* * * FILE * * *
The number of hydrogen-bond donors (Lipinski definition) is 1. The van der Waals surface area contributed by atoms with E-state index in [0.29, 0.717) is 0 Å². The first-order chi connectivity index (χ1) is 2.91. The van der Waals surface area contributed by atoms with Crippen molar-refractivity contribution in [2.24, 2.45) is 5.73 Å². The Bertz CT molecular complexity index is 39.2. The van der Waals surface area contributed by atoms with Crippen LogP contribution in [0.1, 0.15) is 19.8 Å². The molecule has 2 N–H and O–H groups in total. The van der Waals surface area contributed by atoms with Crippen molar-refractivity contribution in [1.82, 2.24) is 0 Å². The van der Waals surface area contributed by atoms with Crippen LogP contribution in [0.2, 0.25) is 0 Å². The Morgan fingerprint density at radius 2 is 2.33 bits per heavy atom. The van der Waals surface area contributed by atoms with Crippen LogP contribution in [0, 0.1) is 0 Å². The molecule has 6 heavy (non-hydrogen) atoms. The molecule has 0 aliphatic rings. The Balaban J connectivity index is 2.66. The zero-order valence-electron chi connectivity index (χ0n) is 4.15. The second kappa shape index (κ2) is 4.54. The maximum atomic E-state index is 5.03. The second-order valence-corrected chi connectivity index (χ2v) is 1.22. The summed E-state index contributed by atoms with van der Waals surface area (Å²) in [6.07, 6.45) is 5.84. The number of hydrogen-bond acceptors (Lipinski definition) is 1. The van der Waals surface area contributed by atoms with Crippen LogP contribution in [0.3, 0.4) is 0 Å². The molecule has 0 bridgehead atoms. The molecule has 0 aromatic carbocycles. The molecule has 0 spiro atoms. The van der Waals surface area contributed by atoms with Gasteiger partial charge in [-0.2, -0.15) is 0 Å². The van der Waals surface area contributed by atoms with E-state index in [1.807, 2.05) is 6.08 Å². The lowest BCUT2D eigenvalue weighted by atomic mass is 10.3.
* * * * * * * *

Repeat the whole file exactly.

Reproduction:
The number of hydrogen-bond donors (Lipinski definition) is 1. The van der Waals surface area contributed by atoms with E-state index in [0.29, 0.717) is 0 Å². The first-order chi connectivity index (χ1) is 2.91. The van der Waals surface area contributed by atoms with Crippen molar-refractivity contribution in [2.24, 2.45) is 5.73 Å². The Bertz CT molecular complexity index is 39.2. The van der Waals surface area contributed by atoms with Crippen LogP contribution in [0.1, 0.15) is 19.8 Å². The molecule has 2 N–H and O–H groups in total. The van der Waals surface area contributed by atoms with Crippen molar-refractivity contribution in [1.82, 2.24) is 0 Å². The van der Waals surface area contributed by atoms with Crippen LogP contribution in [0.2, 0.25) is 0 Å². The Morgan fingerprint density at radius 2 is 2.33 bits per heavy atom. The van der Waals surface area contributed by atoms with Crippen LogP contribution in [0, 0.1) is 0 Å². The molecule has 6 heavy (non-hydrogen) atoms. The molecule has 0 aliphatic rings. The Balaban J connectivity index is 2.66. The zero-order valence-electron chi connectivity index (χ0n) is 4.15. The second kappa shape index (κ2) is 4.54. The maximum atomic E-state index is 5.03. The second-order valence-corrected chi connectivity index (χ2v) is 1.22. The summed E-state index contributed by atoms with van der Waals surface area (Å²) in [6.07, 6.45) is 5.84. The number of hydrogen-bond acceptors (Lipinski definition) is 1. The van der Waals surface area contributed by atoms with Crippen LogP contribution in [0.3, 0.4) is 0 Å². The molecule has 0 bridgehead atoms. The molecule has 0 aromatic carbocycles. The molecule has 0 spiro atoms. The van der Waals surface area contributed by atoms with Gasteiger partial charge in [-0.2, -0.15) is 0 Å². The van der Waals surface area contributed by atoms with E-state index in [1.807, 2.05) is 6.08 Å². The lowest BCUT2D eigenvalue weighted by atomic mass is 10.3.